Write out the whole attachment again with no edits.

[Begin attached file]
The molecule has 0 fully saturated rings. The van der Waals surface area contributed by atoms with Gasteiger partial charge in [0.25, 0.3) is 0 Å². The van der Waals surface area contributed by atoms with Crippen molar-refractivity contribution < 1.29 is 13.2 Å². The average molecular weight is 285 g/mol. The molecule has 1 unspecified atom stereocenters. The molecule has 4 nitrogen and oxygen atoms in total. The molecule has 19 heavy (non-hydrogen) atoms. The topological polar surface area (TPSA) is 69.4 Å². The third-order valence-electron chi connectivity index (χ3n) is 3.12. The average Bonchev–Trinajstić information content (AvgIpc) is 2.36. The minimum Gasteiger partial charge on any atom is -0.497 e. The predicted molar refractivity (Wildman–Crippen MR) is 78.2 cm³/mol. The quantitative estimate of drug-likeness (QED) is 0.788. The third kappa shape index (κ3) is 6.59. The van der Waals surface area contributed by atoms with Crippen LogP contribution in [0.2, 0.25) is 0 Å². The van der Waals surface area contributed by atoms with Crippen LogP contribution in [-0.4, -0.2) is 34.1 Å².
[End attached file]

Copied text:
The molecule has 0 fully saturated rings. The van der Waals surface area contributed by atoms with Gasteiger partial charge in [0.25, 0.3) is 0 Å². The van der Waals surface area contributed by atoms with Crippen molar-refractivity contribution < 1.29 is 13.2 Å². The average molecular weight is 285 g/mol. The molecule has 1 unspecified atom stereocenters. The molecule has 4 nitrogen and oxygen atoms in total. The molecule has 19 heavy (non-hydrogen) atoms. The topological polar surface area (TPSA) is 69.4 Å². The third-order valence-electron chi connectivity index (χ3n) is 3.12. The average Bonchev–Trinajstić information content (AvgIpc) is 2.36. The minimum Gasteiger partial charge on any atom is -0.497 e. The predicted molar refractivity (Wildman–Crippen MR) is 78.2 cm³/mol. The quantitative estimate of drug-likeness (QED) is 0.788. The third kappa shape index (κ3) is 6.59. The van der Waals surface area contributed by atoms with Crippen LogP contribution in [0.2, 0.25) is 0 Å². The van der Waals surface area contributed by atoms with Crippen LogP contribution in [-0.4, -0.2) is 34.1 Å².